The life of a concert pianist is a strange one. Jetting from city to city, from hotel room to hotel room, without the companionship of a band, working temporarily with this or that orchestra, this or that conductor – it must take a certain type of personality, and a certain type of inner fortitude.
Whatever it takes, Stephen Hough has it in spades. Not only is he one of the world’s leading pianists, he is an author, a painter, and, his latest book reveals, an essayist of considerable distinction. He puts that in-between time to good use.
Hough’s playing is sublime, and over the years his insistence on seeking out lesser-performed composers has introduced me to music I might otherwise have overlooked: Mompou and Franck, to name two. That questing curiosity is reflected in his writing every bit as much as his performance at
Rough Ideas is a joy, comprising mostly short pieces on music, people he has known, and thoughts on life. There is something of the mini-Montaigne about it all, the sense you are in the company of a sharp and generous mind that has thought harder about the purpose of existence than most, and that has arrived at some pretty useful and universal conclusions. The chapter headings are a treat in themselves and give an idea of the book’s scope, ranging as they do from “Stephen, that was really dreadful!’, to ‘Lonely on the Road’, to ‘Stanley Kubrick and recording’, to ‘I don’t love Bach’ (quickly followed
by ‘I don’t hate Bach’), to ‘If I ruled the world’.
In one of my favourite passages, he reflects on the musical conventions that dictate the form of a sonata, or how closely a musician must adhere to, say, Liszt’s markings. “Without structure, without rules, music’s vibrations in the air would merely buzz around as if through open windows, impossible to grasp… or enjoy. But ultimately law is about freedom. We restrict one thing so that another more important thing can flourish. Life… is an improvisation. And despite the themes given to us by nature we each have to make our own variations. That search for the perfect balance between law and freedom, rigidity and flexibility, is perhaps… a search for the Lost Chord.” An insight not just into music, but into living.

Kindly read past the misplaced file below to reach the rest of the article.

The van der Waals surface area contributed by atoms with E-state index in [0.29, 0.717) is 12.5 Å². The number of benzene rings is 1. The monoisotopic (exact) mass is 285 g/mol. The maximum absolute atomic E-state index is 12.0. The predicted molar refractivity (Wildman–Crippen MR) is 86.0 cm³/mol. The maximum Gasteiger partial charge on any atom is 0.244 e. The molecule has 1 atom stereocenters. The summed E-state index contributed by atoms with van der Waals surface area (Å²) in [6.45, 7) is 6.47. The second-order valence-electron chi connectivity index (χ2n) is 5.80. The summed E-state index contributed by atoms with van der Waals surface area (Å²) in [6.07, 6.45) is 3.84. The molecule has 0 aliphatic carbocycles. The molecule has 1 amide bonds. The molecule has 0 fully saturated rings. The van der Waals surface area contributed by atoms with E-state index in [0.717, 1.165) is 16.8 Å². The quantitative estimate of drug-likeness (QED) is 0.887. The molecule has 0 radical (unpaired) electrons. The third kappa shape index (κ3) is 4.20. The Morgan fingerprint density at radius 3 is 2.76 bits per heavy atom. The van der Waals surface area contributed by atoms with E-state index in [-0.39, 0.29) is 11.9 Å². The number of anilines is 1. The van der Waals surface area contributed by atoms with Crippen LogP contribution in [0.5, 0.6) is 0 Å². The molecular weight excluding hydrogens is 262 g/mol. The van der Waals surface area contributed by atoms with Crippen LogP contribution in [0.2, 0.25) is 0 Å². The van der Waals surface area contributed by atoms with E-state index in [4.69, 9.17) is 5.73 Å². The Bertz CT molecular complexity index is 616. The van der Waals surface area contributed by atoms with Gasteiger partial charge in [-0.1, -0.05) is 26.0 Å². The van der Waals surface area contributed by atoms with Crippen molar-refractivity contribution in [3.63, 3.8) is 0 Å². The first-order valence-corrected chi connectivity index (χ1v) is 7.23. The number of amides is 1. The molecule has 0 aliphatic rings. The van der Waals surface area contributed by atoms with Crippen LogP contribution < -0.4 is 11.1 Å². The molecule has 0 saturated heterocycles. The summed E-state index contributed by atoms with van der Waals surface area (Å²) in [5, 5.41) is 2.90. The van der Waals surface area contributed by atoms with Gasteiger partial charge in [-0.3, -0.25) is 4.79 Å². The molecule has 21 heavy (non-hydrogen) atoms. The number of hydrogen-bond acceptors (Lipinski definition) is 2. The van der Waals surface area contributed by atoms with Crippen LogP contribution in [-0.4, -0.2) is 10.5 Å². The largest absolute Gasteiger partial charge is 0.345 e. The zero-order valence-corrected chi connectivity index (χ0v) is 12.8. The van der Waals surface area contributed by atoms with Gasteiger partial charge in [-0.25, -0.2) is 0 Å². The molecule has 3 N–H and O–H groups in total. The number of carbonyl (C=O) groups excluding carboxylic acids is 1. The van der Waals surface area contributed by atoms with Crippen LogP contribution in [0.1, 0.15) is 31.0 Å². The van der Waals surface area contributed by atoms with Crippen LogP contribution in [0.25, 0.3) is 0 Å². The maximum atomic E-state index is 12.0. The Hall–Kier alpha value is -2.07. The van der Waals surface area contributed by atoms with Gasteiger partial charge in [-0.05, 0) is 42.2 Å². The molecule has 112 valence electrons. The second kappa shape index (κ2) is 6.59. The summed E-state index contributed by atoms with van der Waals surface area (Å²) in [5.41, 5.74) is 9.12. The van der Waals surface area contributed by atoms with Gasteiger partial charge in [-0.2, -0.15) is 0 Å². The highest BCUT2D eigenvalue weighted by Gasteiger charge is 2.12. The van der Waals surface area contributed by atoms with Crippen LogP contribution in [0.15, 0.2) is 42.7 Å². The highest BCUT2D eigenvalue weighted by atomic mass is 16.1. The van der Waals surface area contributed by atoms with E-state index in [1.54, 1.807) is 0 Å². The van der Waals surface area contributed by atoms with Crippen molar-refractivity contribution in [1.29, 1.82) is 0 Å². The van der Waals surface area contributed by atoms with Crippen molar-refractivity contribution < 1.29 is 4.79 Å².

Laura Sims brings the tweezered precision of the classical musician to literature, perhaps unsurprisingly – she has previously published four collections of poetry. Looker is her first novel, and traces the abrupt psychological descent of a female academic known only as The Professor, who becomes obsessed with a famous and beautiful actress – The Actress – living on her block in New York.